Researchers led by Dr. Potkonjak from the UCLA Department of Computer Science have developed a technique to detect hardware Trojans in integrated circuits.
Integrated circuits (ICs) play key roles in most of today’s technologies ranging from mobile devices to computers. The high cost of fabricating ICs results in the dominance of a contract-foundry semiconductor business model in which multiple independent entities come together to create large batches of ICs to defray the cost. This process leaves ICs vulnerable to hardware Trojans, unwanted components added to ICs during the manufacturing process that enable monitoring or spying. Trojans are currently detected using side channel measurements of delay and power leakage. However, inherent variation in the production of ICs along with the complexity of their circuits allows Trojans to hide in ICs undetected.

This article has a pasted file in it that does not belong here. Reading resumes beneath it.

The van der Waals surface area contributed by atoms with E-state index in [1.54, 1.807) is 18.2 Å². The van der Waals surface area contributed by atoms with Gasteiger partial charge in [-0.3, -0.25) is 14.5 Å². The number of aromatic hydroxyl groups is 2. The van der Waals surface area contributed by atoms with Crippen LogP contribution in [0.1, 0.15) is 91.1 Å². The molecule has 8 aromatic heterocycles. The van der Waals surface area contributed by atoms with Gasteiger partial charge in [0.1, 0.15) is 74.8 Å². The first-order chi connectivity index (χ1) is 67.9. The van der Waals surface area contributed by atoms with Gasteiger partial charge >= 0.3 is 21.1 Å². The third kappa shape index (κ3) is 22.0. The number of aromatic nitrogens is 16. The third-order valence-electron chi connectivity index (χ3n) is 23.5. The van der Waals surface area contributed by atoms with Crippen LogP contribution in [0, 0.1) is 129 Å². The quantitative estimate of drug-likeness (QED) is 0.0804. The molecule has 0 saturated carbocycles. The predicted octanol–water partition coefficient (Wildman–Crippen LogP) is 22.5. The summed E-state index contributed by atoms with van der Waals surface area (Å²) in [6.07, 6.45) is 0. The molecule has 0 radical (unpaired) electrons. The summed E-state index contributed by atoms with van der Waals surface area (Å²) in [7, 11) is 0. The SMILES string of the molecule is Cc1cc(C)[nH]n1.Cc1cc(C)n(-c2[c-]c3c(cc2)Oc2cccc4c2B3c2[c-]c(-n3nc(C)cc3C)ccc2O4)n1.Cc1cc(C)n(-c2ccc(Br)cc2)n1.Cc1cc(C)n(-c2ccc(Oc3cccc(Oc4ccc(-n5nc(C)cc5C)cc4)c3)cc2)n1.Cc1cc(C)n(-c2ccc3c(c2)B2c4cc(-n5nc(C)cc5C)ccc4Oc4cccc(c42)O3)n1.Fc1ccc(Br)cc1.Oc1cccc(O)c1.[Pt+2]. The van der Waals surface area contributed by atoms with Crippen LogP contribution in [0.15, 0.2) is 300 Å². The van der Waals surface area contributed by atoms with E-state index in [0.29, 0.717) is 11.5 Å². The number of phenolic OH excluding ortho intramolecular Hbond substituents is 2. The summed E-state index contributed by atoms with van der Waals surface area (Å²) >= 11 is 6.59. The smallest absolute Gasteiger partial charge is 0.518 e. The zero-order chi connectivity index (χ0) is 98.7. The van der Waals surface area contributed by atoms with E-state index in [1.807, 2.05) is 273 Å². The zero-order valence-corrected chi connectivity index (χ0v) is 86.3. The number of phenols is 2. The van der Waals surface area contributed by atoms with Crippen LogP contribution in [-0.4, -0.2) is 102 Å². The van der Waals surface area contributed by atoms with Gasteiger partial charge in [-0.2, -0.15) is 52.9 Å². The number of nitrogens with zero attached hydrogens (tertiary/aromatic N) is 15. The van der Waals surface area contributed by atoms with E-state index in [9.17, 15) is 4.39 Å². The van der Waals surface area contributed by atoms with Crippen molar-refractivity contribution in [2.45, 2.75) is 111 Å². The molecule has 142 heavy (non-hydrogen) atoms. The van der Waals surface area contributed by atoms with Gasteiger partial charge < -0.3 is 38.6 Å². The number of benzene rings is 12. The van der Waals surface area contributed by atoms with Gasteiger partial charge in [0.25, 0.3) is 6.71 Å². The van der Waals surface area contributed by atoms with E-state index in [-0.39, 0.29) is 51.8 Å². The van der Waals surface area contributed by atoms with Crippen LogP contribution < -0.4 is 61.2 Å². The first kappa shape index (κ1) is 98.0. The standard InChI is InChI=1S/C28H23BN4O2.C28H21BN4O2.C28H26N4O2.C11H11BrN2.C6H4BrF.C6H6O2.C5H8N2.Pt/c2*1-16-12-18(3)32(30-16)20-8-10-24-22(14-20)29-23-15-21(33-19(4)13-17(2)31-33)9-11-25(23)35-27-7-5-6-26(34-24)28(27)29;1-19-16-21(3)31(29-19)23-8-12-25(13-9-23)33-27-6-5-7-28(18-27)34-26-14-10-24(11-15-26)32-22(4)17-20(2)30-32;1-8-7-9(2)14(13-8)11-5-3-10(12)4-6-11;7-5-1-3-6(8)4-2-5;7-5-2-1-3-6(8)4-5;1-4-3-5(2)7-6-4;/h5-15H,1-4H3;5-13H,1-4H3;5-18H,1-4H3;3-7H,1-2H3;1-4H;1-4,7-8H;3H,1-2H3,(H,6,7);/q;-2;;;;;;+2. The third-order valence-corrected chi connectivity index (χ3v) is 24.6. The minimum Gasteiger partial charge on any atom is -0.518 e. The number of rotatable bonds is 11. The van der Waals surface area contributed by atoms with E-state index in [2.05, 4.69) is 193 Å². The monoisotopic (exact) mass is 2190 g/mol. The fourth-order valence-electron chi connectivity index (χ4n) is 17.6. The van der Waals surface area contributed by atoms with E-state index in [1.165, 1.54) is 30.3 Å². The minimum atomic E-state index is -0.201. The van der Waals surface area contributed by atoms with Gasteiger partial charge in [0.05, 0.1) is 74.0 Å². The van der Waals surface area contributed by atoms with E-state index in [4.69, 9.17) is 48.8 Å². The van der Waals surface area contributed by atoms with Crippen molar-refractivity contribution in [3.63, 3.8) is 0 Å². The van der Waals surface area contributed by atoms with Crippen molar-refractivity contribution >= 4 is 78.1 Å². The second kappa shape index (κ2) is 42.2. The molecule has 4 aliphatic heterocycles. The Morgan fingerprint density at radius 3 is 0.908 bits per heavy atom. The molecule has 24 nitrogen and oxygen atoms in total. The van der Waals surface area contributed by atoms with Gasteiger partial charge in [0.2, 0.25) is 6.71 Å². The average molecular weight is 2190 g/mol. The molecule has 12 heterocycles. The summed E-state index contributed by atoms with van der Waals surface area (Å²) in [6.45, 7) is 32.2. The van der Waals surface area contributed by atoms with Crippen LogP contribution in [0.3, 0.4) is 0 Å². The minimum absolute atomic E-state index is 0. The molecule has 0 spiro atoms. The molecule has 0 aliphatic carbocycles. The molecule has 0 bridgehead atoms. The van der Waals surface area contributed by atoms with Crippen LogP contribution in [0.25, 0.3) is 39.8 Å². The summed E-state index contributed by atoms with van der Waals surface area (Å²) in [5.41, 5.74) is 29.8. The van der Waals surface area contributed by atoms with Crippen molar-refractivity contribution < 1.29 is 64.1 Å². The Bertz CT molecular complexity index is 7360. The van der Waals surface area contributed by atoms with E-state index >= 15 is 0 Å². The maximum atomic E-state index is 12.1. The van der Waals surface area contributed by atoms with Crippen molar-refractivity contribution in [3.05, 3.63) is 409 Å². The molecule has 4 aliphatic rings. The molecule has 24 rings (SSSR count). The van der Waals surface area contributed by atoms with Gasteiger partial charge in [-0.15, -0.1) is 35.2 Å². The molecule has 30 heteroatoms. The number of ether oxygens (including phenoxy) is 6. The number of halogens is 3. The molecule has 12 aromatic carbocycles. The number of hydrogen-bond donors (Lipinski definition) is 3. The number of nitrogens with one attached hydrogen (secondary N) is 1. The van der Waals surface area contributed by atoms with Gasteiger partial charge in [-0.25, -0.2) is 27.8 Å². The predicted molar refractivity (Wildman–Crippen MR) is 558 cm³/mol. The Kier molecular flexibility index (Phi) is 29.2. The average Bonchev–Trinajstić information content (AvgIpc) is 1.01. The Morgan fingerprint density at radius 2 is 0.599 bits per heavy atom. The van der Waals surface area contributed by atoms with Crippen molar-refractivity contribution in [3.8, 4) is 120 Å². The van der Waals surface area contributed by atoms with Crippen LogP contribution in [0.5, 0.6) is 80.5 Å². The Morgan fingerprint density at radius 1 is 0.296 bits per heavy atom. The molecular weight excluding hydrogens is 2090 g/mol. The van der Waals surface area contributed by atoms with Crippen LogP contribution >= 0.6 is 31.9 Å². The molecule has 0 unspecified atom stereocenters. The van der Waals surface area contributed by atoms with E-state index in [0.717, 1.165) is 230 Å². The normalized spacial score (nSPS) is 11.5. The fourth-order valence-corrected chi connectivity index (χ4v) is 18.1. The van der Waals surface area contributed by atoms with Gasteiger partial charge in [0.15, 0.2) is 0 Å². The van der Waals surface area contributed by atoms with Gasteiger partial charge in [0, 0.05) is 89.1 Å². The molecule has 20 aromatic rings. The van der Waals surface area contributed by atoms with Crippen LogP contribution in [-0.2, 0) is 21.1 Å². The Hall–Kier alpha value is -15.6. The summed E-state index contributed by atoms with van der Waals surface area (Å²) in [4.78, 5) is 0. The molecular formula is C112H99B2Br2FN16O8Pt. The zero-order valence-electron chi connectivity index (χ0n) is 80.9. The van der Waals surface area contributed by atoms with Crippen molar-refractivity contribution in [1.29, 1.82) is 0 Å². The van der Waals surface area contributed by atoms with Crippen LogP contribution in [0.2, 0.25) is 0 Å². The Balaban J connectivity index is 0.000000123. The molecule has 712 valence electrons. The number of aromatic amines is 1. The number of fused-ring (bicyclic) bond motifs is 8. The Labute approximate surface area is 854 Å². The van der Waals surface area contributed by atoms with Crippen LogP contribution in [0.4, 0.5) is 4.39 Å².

Researchers led by Dr. Potkonjak from the UCLA Department of Computer Science have developed a technique to detect hardware Trojans in integrated circuits. The effectiveness of current Trojan detection decreases with complex circuit paths with many convergence points and with Trojans that look like inherent IC variation. Their invention uses a set of test points that can detect hardware Trojans regardless of the convergence of IC paths and inherent variation. This invention can be applied to any arbitrary IC design to provide robust and effective Trojan detection. Furthermore, this invention uses very little computational overhead (<5%).
Integrated circuits, FPGA, computer, hardware, fabrication, power leakage, delay measurements, Trojan, malware